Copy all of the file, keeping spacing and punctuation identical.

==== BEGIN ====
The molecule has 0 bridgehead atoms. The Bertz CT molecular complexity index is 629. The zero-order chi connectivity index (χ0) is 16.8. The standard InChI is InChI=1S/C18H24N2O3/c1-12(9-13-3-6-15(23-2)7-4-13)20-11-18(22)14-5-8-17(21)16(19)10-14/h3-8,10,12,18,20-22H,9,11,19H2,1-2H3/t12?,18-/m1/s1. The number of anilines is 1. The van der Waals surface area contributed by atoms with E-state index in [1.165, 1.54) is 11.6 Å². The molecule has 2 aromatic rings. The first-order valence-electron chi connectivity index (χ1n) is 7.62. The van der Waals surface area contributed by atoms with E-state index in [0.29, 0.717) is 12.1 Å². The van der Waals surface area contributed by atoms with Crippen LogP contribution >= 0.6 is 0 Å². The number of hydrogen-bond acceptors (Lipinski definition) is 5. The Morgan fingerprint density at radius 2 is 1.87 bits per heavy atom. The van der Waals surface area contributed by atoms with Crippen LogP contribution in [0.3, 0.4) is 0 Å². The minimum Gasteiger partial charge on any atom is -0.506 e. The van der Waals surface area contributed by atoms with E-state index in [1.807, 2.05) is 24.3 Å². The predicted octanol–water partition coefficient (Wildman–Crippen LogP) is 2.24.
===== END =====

The molecule has 0 bridgehead atoms. The Bertz CT molecular complexity index is 629. The zero-order chi connectivity index (χ0) is 16.8. The standard InChI is InChI=1S/C18H24N2O3/c1-12(9-13-3-6-15(23-2)7-4-13)20-11-18(22)14-5-8-17(21)16(19)10-14/h3-8,10,12,18,20-22H,9,11,19H2,1-2H3/t12?,18-/m1/s1. The number of anilines is 1. The van der Waals surface area contributed by atoms with E-state index in [1.165, 1.54) is 11.6 Å². The molecule has 2 aromatic rings. The first-order valence-electron chi connectivity index (χ1n) is 7.62. The van der Waals surface area contributed by atoms with E-state index in [0.29, 0.717) is 12.1 Å². The van der Waals surface area contributed by atoms with Crippen LogP contribution >= 0.6 is 0 Å². The number of hydrogen-bond acceptors (Lipinski definition) is 5. The Morgan fingerprint density at radius 2 is 1.87 bits per heavy atom. The van der Waals surface area contributed by atoms with Crippen LogP contribution in [0.3, 0.4) is 0 Å². The minimum Gasteiger partial charge on any atom is -0.506 e. The van der Waals surface area contributed by atoms with E-state index in [1.807, 2.05) is 24.3 Å². The predicted octanol–water partition coefficient (Wildman–Crippen LogP) is 2.24.